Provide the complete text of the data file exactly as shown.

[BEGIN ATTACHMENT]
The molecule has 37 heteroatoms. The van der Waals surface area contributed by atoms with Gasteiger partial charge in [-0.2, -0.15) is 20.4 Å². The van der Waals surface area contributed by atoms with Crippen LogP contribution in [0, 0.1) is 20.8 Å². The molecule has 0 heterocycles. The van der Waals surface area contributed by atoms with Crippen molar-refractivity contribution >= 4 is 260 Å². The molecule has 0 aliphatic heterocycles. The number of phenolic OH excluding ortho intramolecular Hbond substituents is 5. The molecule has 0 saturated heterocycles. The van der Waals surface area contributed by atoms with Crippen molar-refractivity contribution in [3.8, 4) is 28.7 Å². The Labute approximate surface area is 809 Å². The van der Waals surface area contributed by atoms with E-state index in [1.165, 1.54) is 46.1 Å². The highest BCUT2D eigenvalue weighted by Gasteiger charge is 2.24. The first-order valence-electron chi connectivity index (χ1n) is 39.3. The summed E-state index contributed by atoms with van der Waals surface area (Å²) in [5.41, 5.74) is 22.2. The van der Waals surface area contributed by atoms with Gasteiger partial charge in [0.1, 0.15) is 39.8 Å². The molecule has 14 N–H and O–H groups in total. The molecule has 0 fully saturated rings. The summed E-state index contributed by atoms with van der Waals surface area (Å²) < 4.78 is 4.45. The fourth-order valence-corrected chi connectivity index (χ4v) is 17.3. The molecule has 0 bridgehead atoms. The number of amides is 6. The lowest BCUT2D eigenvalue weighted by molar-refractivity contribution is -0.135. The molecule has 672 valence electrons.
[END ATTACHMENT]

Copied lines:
The molecule has 37 heteroatoms. The van der Waals surface area contributed by atoms with Gasteiger partial charge in [-0.2, -0.15) is 20.4 Å². The van der Waals surface area contributed by atoms with Crippen LogP contribution in [0, 0.1) is 20.8 Å². The molecule has 0 heterocycles. The van der Waals surface area contributed by atoms with Crippen molar-refractivity contribution >= 4 is 260 Å². The molecule has 0 aliphatic heterocycles. The number of phenolic OH excluding ortho intramolecular Hbond substituents is 5. The molecule has 0 saturated heterocycles. The van der Waals surface area contributed by atoms with Crippen molar-refractivity contribution in [3.8, 4) is 28.7 Å². The Labute approximate surface area is 809 Å². The van der Waals surface area contributed by atoms with E-state index in [1.165, 1.54) is 46.1 Å². The highest BCUT2D eigenvalue weighted by Gasteiger charge is 2.24. The first-order valence-electron chi connectivity index (χ1n) is 39.3. The summed E-state index contributed by atoms with van der Waals surface area (Å²) in [5.41, 5.74) is 22.2. The van der Waals surface area contributed by atoms with Gasteiger partial charge in [0.1, 0.15) is 39.8 Å². The molecule has 14 N–H and O–H groups in total. The molecule has 0 fully saturated rings. The summed E-state index contributed by atoms with van der Waals surface area (Å²) < 4.78 is 4.45. The fourth-order valence-corrected chi connectivity index (χ4v) is 17.3. The molecule has 0 bridgehead atoms. The number of amides is 6. The lowest BCUT2D eigenvalue weighted by molar-refractivity contribution is -0.135. The molecule has 672 valence electrons.